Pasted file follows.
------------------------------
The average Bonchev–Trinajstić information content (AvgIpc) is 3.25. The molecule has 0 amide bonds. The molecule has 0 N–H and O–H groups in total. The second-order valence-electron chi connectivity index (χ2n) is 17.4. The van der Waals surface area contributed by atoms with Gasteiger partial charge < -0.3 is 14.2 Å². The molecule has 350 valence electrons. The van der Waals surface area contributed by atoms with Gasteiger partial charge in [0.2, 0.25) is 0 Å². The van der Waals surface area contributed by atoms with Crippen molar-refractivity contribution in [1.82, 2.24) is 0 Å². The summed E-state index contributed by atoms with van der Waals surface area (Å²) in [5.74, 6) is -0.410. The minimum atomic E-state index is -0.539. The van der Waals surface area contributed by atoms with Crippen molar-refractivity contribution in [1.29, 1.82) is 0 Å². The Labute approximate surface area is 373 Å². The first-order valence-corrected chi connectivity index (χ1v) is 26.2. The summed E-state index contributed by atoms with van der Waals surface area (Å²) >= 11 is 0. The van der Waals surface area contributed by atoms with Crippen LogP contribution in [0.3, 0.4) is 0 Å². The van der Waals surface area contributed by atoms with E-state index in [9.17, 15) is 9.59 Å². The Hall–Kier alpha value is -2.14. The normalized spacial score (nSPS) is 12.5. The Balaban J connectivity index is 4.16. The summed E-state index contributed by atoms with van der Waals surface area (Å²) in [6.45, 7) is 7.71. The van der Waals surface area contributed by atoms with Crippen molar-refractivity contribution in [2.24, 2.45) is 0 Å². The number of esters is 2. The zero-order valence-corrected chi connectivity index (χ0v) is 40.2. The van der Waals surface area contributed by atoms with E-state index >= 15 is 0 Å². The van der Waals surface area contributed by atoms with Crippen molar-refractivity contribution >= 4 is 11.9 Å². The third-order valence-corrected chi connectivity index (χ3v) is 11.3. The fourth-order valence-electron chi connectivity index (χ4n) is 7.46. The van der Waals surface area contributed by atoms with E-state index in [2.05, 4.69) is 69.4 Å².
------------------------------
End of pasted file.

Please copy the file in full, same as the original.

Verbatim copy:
The average Bonchev–Trinajstić information content (AvgIpc) is 3.25. The molecule has 0 amide bonds. The molecule has 0 N–H and O–H groups in total. The second-order valence-electron chi connectivity index (χ2n) is 17.4. The van der Waals surface area contributed by atoms with Gasteiger partial charge < -0.3 is 14.2 Å². The molecule has 350 valence electrons. The van der Waals surface area contributed by atoms with Gasteiger partial charge in [0.2, 0.25) is 0 Å². The van der Waals surface area contributed by atoms with Crippen molar-refractivity contribution in [1.82, 2.24) is 0 Å². The summed E-state index contributed by atoms with van der Waals surface area (Å²) in [5.74, 6) is -0.410. The minimum atomic E-state index is -0.539. The van der Waals surface area contributed by atoms with Crippen molar-refractivity contribution in [1.29, 1.82) is 0 Å². The Labute approximate surface area is 373 Å². The first-order valence-corrected chi connectivity index (χ1v) is 26.2. The summed E-state index contributed by atoms with van der Waals surface area (Å²) >= 11 is 0. The van der Waals surface area contributed by atoms with Crippen LogP contribution in [0.3, 0.4) is 0 Å². The van der Waals surface area contributed by atoms with E-state index in [9.17, 15) is 9.59 Å². The Hall–Kier alpha value is -2.14. The normalized spacial score (nSPS) is 12.5. The Balaban J connectivity index is 4.16. The summed E-state index contributed by atoms with van der Waals surface area (Å²) in [6.45, 7) is 7.71. The van der Waals surface area contributed by atoms with Crippen molar-refractivity contribution in [2.24, 2.45) is 0 Å². The number of esters is 2. The zero-order valence-corrected chi connectivity index (χ0v) is 40.2. The van der Waals surface area contributed by atoms with E-state index >= 15 is 0 Å². The van der Waals surface area contributed by atoms with Crippen molar-refractivity contribution >= 4 is 11.9 Å². The third-order valence-corrected chi connectivity index (χ3v) is 11.3. The fourth-order valence-electron chi connectivity index (χ4n) is 7.46. The van der Waals surface area contributed by atoms with E-state index in [2.05, 4.69) is 69.4 Å².